Erne Ranger as per E. J. Malone, 1984
Tip: silver wire
Tail: topping and tippet in strand
Body: scarlet and black silk in equal parts
Ribbing: oval silver
Hackle: scarlet over the black
Throat: orange
Wing: scarlet swan with white tipped turkey over
Cheeks: jungle cock

Here again,  from E. J. Malone's 1998 book Irish Trout and Salmon Flies, we have another fly that is distinctly unRanger-like A rather pretty fly none-the-less

Irish Ranger as per E. J. Malone, 1984
Tip: fine oval silver
Tag: light blue
Tail: topping plus Indian crow
Body: 1/3 reddish-orange silk, 2/3 black seal
Ribbing: oval silver
Hackle: claret over the black seal
Throat: jay
Wing: 1 pair tippets, jungle cock over, wood duck or teal over that, topping over
Horns: blue and yellow
Head: black

I have included the Lady Amherst here, even though it is not called or referred to as a Ranger at all, because even though the wings are not golden pheasant tippets, they follow the Ranger pattern precisely.  This fly might as well be called a White Ranger.  In "Fishing Atlantic Salmon, the Flies and the Patterns." Bates, Joseph D. Jr.and Bates, Pamela Richards. Stackpole Books,  Mechanicsburg PA. 1996, page 322, it is written that the Lady Amherst is of American origins, along with a lovely fly called the Night Hawk, however, on page 348 is stated it's origin: " This famous Canadian pattern is dressed in the classic style,  It was originated abut 1925 by George D. Bonbright, president of the Seaboard Airline Railway, and was extensively used by him on Canadian rivers, especially the Grand Cascapedia."  This pattern was commercialized by Charles Phair, author of Atlantic Salmon Fishing, under the name Bonbright #2 to distinguish it from an earlier pattern named for Bonbright and called Bonbright #1.  Apparantly it was an extremely popular pattern with the guides on the Grand Cascapedia as well, especially in large sizes (up to 5/0).  The pattern Bates lists in the above mentioned book is not the same one as listed in his book from 1970, it is virtually identical to the one found in "Salmon Flies," Jorgensen, Poul,  Stackpole Books, Mechanicsburg PA. 1978, and so I will list that pattern first.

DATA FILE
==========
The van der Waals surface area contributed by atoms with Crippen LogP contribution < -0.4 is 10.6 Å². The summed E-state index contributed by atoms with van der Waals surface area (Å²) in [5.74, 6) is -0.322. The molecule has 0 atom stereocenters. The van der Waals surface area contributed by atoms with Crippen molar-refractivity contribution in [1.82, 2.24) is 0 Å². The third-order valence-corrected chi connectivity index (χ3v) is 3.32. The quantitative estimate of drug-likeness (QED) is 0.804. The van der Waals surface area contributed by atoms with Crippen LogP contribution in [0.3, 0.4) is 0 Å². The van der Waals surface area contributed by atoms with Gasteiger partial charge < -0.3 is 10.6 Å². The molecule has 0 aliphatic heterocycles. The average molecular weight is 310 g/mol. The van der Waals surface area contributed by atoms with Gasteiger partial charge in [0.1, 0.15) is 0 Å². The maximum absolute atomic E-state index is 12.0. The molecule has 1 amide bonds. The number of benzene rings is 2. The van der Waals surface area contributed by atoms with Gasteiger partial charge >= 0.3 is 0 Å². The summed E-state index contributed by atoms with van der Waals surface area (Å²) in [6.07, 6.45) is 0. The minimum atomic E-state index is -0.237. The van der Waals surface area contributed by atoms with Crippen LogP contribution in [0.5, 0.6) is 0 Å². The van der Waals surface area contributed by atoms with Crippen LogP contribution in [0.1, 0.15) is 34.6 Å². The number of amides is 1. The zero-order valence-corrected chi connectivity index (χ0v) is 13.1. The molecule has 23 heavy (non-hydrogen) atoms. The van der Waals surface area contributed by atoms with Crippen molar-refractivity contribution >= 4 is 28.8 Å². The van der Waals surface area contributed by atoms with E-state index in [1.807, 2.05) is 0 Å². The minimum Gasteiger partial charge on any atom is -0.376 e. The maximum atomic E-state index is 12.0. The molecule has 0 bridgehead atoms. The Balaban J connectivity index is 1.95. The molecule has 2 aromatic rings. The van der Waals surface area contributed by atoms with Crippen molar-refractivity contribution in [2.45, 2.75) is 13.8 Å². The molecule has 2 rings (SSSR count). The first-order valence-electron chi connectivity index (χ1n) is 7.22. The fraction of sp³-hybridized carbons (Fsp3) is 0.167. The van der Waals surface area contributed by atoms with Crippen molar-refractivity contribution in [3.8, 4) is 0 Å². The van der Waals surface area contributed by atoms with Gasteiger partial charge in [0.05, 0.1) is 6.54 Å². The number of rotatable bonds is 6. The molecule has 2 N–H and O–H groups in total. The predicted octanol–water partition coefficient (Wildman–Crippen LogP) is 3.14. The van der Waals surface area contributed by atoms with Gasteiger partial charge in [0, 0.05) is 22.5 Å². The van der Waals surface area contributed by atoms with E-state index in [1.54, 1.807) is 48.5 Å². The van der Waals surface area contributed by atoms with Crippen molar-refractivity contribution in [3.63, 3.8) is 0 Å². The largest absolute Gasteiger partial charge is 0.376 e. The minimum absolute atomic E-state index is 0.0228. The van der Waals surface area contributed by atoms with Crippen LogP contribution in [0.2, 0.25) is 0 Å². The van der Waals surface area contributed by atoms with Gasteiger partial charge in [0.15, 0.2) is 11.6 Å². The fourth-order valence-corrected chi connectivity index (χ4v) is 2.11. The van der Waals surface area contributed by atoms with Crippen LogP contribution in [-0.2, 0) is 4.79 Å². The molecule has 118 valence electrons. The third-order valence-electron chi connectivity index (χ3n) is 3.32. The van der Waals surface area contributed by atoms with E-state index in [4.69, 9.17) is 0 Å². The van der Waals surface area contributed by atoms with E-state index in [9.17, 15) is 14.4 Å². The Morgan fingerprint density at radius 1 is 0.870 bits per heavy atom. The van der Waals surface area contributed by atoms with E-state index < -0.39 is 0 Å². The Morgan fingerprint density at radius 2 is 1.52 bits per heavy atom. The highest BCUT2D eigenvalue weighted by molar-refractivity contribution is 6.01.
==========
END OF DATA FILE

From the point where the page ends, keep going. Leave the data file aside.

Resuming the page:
Lady Amherst as per Poul Jorgensen 1978
Tip: silver thread
Tag: golden yellow floss
Tail: topping and strands of teal
Butt: black ostrich
Body: flat silver tinsel
Ribbing: oval silver tinsel
Hackle: badger
Throat: teal flank to the barb
Wing: double Amherst tippets over 2 long jungle cock, topping over
Cheeks: chatterer
Shoulder: jungle cock
Horns: blue and yellow macaw
Head: black

This is the pattern most of us are used to.  It is only slightly different from Bates' later version in the starting place for the hackle, but otherwise is identical.  Bates has another, earlier pattern he claims is the original,  which can be seen in Bates, Joseph D. "Atlantic Salmon Flies and Fishing." Stackpole Books,  Mechanicsburg PA. 1970, page 293.  It is very similar, and goes as follows:

Lady Amherst as per Joseph D.Bates, 1970
Tip: fine oval silver tinsel or silver wire
Tag: golden-yellow silk floss
Tail: a golden pheasant crest feather (over this sometimes a few whisps of teal are added)
Butt: black ostrich herl
Body: flat silver tinsel
Ribbing: oval silver tinsel
Hackle: a badger hackle palmered from the second turn of tinsel
Throat: about two turns of barred black and white teal body feather, tied on as a collar and pulled down, the longest fibers extending to the barb of the hook (the teal fibers sometimes are applied as a beard, but this is less attractive)
Wing: strips of Amherst pheasant center tail (barred black and white neck feathers often are substituted, especially on large flies)
Shoulder: jungle cock
Cheeks: chatterer, smaller and shorter then the jungle cock, but veiling it (blue kingfisher can be substituted)
Topping: a golden pheasant crest feather

A note of history on this pattern, again from Bates, 1970, page 23, "The Canadian Record is a 55-pounder taken on June 27, 1939 on Quebec's Grand Cascapedia River by Esmond B. Martin, who used a Leonard rod, vom Hofe reel and a Lady Amherst fly."